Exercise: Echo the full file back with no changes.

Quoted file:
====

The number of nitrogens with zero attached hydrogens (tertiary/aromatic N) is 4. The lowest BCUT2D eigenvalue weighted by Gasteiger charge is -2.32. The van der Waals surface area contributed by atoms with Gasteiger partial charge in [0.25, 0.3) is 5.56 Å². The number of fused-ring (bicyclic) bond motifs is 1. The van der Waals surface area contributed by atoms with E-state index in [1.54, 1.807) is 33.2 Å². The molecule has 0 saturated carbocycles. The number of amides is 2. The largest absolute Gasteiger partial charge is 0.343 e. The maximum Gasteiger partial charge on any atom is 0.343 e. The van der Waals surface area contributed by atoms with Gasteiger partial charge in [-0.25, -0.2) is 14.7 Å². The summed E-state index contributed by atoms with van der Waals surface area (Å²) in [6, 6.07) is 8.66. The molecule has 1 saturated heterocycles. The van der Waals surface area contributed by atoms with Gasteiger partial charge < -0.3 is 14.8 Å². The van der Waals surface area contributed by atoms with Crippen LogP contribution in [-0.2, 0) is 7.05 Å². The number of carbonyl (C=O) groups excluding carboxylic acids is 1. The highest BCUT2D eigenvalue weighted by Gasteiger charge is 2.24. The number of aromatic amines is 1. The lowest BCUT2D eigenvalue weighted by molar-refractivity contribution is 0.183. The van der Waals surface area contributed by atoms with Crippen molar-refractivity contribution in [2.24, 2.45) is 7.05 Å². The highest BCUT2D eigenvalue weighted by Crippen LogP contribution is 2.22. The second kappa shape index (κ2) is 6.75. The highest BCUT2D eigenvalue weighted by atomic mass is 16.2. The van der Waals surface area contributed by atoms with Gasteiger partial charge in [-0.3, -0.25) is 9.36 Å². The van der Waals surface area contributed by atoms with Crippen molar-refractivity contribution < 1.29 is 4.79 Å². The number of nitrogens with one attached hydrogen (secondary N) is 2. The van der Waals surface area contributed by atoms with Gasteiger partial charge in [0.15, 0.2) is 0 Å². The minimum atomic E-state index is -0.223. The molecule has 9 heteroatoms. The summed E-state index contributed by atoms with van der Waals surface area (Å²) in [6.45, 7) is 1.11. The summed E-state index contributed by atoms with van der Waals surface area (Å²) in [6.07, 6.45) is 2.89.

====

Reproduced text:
The number of nitrogens with zero attached hydrogens (tertiary/aromatic N) is 4. The lowest BCUT2D eigenvalue weighted by Gasteiger charge is -2.32. The van der Waals surface area contributed by atoms with Gasteiger partial charge in [0.25, 0.3) is 5.56 Å². The number of fused-ring (bicyclic) bond motifs is 1. The van der Waals surface area contributed by atoms with E-state index in [1.54, 1.807) is 33.2 Å². The molecule has 0 saturated carbocycles. The number of amides is 2. The largest absolute Gasteiger partial charge is 0.343 e. The maximum Gasteiger partial charge on any atom is 0.343 e. The van der Waals surface area contributed by atoms with Gasteiger partial charge in [-0.25, -0.2) is 14.7 Å². The summed E-state index contributed by atoms with van der Waals surface area (Å²) in [6, 6.07) is 8.66. The molecule has 1 saturated heterocycles. The van der Waals surface area contributed by atoms with Gasteiger partial charge < -0.3 is 14.8 Å². The van der Waals surface area contributed by atoms with Crippen LogP contribution in [-0.2, 0) is 7.05 Å². The number of carbonyl (C=O) groups excluding carboxylic acids is 1. The highest BCUT2D eigenvalue weighted by Gasteiger charge is 2.24. The number of aromatic amines is 1. The lowest BCUT2D eigenvalue weighted by molar-refractivity contribution is 0.183. The van der Waals surface area contributed by atoms with Crippen molar-refractivity contribution in [2.24, 2.45) is 7.05 Å². The highest BCUT2D eigenvalue weighted by Crippen LogP contribution is 2.22. The second kappa shape index (κ2) is 6.75. The highest BCUT2D eigenvalue weighted by atomic mass is 16.2. The van der Waals surface area contributed by atoms with Gasteiger partial charge in [-0.3, -0.25) is 9.36 Å². The van der Waals surface area contributed by atoms with Crippen molar-refractivity contribution < 1.29 is 4.79 Å². The number of nitrogens with one attached hydrogen (secondary N) is 2. The van der Waals surface area contributed by atoms with Gasteiger partial charge in [0.15, 0.2) is 0 Å². The minimum atomic E-state index is -0.223. The molecule has 9 heteroatoms. The summed E-state index contributed by atoms with van der Waals surface area (Å²) in [6.45, 7) is 1.11. The summed E-state index contributed by atoms with van der Waals surface area (Å²) in [6.07, 6.45) is 2.89.